Welcome back to our Fan Club! We’ve got plenty of favourites to share this month so grab a cuppa and settle in.
Photographer Conor Clinch takes on the world of Mixed Martial Arts in his recent project. Titled ‘FIGHTER’, Clinch goes behind the sport’s tough surface to explore some of the athlete’s vulnerabilities through a series of photos and short films, challenging ideas of masculinity and stereotypes of the men in the sport. The project is supported by CALM, a charity working to prevent male suicide in the UK.
Dialogue in the Dark
Taking place in multiple cities around the world, Dialogue in the Dark is an exhibition that gives you a chance to experience what it’s like living as a blind person. You’re taken into total darkness, guided by a blind person through a park, a city, and a cafe, learning how to cope with the unknown, use your other senses and rely on others. The project hopes to raise awareness of inclusion for people with disabilities and create a little bit more empathy in place of ignorance.
The New York Public Library is bringing actual stories to Instagram stories. Starting with Alice’s Adventures in Wonderland, the library is bringing classic tales to life with animation and illustrations. A smart way to appeal to a younger generation of readers and make the classics more accessible.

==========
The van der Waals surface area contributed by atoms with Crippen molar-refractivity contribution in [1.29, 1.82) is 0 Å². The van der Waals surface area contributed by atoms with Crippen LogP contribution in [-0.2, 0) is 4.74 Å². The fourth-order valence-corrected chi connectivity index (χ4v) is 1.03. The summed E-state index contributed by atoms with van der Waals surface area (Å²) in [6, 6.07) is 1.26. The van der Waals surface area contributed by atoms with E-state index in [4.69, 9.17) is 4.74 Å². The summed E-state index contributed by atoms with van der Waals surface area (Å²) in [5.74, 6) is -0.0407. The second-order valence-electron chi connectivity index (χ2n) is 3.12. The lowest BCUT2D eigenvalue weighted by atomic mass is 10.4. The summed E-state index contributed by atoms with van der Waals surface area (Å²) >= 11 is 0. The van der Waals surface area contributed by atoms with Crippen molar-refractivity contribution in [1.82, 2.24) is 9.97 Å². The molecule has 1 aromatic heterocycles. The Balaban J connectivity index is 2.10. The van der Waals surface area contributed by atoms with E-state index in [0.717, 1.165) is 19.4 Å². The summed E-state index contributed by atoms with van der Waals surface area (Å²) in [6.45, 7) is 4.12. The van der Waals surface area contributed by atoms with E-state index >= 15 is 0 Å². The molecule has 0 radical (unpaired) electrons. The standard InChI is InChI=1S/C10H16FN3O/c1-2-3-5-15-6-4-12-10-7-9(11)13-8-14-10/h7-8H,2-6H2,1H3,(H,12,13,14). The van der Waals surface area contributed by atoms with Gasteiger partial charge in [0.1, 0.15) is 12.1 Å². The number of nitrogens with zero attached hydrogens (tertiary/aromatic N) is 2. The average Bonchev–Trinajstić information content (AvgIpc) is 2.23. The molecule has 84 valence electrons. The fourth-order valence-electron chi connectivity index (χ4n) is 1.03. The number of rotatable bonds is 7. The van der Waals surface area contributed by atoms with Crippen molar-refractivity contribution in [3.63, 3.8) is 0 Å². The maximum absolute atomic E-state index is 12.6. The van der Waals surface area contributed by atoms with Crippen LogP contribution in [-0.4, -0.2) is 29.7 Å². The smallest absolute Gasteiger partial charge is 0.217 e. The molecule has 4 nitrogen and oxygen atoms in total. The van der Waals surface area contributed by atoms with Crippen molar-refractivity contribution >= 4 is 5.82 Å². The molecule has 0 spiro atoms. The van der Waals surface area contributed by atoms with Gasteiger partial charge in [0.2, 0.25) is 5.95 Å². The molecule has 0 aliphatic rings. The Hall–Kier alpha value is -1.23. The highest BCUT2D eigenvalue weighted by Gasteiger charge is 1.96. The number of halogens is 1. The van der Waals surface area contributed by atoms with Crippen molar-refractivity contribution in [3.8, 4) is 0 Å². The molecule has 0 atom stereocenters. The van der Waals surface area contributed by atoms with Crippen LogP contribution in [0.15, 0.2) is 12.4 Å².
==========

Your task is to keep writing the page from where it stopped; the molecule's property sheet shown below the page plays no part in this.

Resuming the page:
MQ, a mental health research charity, has been campaigning to raise awareness and their adverts definitely stand out. The black and white photos of celebrities yelling with captions like ‘it’s time to give a _____ about mental health in young people’ are impactful and attention grabbing. It’s a refreshing approach from a mental health charity, especially since the field is plagued by dubious head in hands, curled up in a corner imagery. To break stigma, mental health needs a fairer representation and MQ’s way of going about it is certainly in the right direction.
Oat the Goat
Oat the Goat is an interactive online storybook, and possibly the most charming thing on the internet, created as part of an anti-bullying initiative from New Zealand’s Ministry of Education. The story follows Oat as he journeys up a mountain and comes across some creatures being picked on by others. Kids (or adults) can choose which action Oat takes in response which affects the outcome of the story and teaches them about the consequences of their behaviour. As well as being a great lesson for kids (or adults), it’s beautifully animated and scored which makes the experience all the better.